“No problem can withstand the assault of sustained thinking.”
Businesses are started with good ideas and a lot of hard work. Companies are sustained by applying that same hard work to the challenges and problems they face along the way. The Internal Revenue Code benefits businesses for dedicating funds to the pursuit of new and improved business components. Section 41 of the Internal Revenue Code provides a tax credit of 20 percent of a taxpayer’s Qualified Research Expenses (QREs) over a base amount related to previous research expenses. Essentially, it rewards taxpayers for increasing the amount of money they spend on research and development to improve of develop new business components that will benefit the economy and their customers. However, as with any tax benefit, there are strings attached. In order to qualify, taxpayers must meet a four part test and certain identified expenses don’t count. Also, the IRS has scrutinized these credit claims regularly during audit and, if necessary, forced taxpayers into court to defend their claims. Preparation and documentation is key to surviving IRS scrutiny and, if necessary, prevailing in any subsequent litigation.
Calculating the Proper Base Amount
The tax credit is for “increasing” research activities and not just engaging in research. Therefore, the first thing a taxpayer must prove is that the expenses are an increase over historical funding. The fixed based percentage is generally obtained by dividing the taxpayer’s aggregate QREs for the tax years 1984-1988 by the aggregate gross receipts for those years. However, there are alternatives for when a taxpayer qualifies as a “start-up company” but this requires that the first year they have gross receipts and QREs is after 1983 and there are fewer than three tax years during the 1984-1988 period. This is an important first step because, if wrong, a court could deny the credit claim just for failure to substantiate that any increase occurred. See US v. Quebe, 2017 WL 279539 (S.D. Ohio).
Satisfying the Four Part Test
Qualified Research must, essentially, satisfy four tests (1) The Section 174 Test – experimental in the laboratory sense to eliminate uncertainty, (2) Technological in Nature Test – experimentation relies on principles of physical or biological sciences, engineering, or computer science, (3) Process of Experimentation Test – substantially all of the research activities involve a process of experimentation for a qualified purpose and (4) Business Component Test – the research must be done to develop a new or improved business component of the taxpayer. On the surface, these test may seem self-explanatory but are layered with nuance outlined in the Internal Revenue Code, the accompanying regulations, and many cases discussing where the lines are drawn. The mere presence of science or scientific processes may not be sufficient if those processes don’t show a clear laboratory type method requiring the scientific knowledge used. Also, substantially all is interpreted as at least 80 percent and so if the process of experimentation is only a portion of the total activities done it might not be enough. This is in addition to specific exclusions from the definition of “qualified research” outlined in Section 41(d)(4) (e.g. adaptation or duplication of existing business components). Therefore, a thorough analysis of the client’s specific fact is necessary to determine if the type of research involved qualifies for the credit. If it does, the next step is gathering the evidence to support the claim.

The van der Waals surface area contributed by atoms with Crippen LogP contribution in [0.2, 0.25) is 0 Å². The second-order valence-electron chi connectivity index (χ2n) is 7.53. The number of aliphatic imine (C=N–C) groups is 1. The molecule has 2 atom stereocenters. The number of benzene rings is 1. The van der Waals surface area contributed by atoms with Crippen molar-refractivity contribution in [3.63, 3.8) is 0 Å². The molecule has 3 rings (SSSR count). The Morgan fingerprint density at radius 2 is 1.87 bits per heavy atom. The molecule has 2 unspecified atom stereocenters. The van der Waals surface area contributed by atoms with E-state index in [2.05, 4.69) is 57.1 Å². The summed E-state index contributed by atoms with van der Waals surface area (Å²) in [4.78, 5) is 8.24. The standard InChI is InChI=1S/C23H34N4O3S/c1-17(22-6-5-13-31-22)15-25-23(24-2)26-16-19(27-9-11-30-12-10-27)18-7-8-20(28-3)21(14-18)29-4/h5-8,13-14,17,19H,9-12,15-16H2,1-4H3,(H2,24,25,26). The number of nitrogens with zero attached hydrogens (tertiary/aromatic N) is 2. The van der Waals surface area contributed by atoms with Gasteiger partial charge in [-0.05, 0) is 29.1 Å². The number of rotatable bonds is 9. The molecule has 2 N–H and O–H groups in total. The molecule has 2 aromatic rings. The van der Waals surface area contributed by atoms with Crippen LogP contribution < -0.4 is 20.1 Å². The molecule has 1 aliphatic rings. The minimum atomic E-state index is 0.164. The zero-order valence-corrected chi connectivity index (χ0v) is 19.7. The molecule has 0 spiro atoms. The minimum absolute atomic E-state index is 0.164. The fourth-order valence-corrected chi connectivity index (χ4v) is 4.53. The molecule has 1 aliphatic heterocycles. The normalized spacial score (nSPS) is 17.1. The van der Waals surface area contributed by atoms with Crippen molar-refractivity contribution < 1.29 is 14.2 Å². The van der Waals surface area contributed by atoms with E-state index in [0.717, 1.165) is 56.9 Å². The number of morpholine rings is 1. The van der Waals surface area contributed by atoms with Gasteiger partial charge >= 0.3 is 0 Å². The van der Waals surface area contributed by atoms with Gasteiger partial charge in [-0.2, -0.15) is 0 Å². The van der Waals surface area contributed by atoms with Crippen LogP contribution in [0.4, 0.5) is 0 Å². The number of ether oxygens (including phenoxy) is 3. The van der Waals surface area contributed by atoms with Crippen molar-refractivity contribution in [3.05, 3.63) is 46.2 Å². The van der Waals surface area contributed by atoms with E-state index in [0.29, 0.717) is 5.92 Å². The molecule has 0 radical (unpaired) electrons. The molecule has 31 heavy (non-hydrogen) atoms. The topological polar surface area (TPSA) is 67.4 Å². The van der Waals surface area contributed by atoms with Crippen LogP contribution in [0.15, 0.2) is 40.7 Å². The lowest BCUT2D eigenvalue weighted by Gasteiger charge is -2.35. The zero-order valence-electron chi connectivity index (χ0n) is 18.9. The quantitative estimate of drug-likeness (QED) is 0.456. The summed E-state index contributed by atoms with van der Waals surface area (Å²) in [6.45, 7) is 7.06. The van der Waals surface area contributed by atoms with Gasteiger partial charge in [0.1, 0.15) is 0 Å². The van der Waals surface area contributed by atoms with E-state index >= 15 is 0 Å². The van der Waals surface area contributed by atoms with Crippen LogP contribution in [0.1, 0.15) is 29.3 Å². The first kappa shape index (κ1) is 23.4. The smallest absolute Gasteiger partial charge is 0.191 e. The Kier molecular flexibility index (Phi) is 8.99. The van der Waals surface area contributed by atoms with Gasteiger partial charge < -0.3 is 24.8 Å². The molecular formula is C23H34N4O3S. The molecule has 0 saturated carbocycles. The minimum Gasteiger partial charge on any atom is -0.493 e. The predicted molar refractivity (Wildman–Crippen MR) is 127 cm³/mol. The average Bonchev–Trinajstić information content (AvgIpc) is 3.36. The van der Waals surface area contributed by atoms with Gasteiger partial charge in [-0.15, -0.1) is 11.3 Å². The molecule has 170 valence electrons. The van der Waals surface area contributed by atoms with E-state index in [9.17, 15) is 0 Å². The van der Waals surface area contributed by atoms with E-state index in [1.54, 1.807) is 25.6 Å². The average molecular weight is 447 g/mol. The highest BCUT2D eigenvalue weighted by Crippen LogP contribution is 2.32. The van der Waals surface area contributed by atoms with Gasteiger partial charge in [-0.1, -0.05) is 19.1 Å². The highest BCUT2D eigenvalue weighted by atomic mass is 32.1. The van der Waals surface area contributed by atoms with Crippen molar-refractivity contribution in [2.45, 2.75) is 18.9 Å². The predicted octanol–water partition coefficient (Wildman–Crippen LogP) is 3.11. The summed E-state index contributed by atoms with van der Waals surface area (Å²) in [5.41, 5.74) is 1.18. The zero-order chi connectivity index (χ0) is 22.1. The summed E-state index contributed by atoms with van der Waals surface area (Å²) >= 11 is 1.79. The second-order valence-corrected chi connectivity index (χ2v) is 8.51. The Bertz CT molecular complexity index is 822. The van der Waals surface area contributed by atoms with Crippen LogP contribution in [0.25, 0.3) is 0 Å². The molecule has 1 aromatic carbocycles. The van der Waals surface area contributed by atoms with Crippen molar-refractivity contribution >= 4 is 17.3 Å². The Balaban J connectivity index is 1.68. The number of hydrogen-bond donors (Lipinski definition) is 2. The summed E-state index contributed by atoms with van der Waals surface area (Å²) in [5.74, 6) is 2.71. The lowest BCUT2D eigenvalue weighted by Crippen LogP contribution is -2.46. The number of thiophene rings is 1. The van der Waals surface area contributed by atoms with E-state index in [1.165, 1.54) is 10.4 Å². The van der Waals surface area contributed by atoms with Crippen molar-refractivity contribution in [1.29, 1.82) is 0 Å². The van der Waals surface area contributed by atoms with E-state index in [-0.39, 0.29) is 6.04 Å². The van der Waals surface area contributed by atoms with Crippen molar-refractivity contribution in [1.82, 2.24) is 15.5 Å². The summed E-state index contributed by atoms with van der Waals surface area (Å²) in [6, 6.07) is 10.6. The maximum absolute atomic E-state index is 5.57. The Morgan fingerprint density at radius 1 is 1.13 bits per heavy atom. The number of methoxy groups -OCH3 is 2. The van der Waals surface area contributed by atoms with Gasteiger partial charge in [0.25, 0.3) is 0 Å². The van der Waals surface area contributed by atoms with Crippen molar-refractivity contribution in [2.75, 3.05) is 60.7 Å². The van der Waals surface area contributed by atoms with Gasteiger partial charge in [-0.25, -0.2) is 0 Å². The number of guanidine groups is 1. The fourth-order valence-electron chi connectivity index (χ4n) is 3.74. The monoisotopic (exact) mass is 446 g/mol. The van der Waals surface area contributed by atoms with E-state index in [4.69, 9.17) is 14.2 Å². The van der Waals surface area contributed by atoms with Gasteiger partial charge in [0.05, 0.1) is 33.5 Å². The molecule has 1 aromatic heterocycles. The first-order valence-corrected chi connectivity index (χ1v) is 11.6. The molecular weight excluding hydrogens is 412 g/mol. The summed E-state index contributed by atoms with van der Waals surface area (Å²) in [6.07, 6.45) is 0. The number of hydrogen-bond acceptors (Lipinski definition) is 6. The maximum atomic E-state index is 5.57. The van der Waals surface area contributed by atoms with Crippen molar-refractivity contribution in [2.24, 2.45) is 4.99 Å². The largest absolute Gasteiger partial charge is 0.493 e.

Substantiation and Documentation is Key
Conducting research to improve or develop a new business component is a potentially profitable endeavor regardless of tax benefits. Therefore, many companies engage in research activities without thinking about potential tax benefits. These taxpayers can amend their returns to claim these unforeseen benefits, but amending a return to seek a refund is likely to increase the chances the IRS will audit the return. Although this scrutiny is unwelcome, it will not invalidate a credit if the proper documentation and legal explanations are provided. If a taxpayer doesn’t have a tax lawyer before the audit, it should probably hire one to handle the audit. A tax lawyer isn’t always necessary for every IRS dispute, but Section 41 tax credits are usually won and lost on the strength of the legal arguments that the taxpayer’s facts qualify. The good news is that several cases have allowed taxpayers to use estimates, so long as they are reasonable, when documentation isn’t available. See McFerrin v. United States, 570 F.3d 672 (5th Cir. 2009)(stating that estimates are permissible under the Cohan Rule) ; but see Shami v. Comm’r, 741 F.3d 560 (5th Cir. 2014)(disallowing estimates because of insufficient support for estimates). Further, taxpayers can use testimony of employees to support qualification of the research activities and the amounts involved. See Suder v. Comm’r, TC Memo 2014-201. Therefore, a lack of some information supporting the claims is not necessarily fatal but should be evaluated carefully.
Although the IRS scrutinizes these tax credits, it is still a substantial benefit that should not be overlooked by companies as they manage the costs of research expenditures. Also, companies should not fear amending returns to claim benefits they missed, so long as they are prepared to document their entitlement. A qualified tax advisor can help companies gather and evaluate the documentation and a tax lawyer can help with any defense of those claims during audit and, if necessary, in court.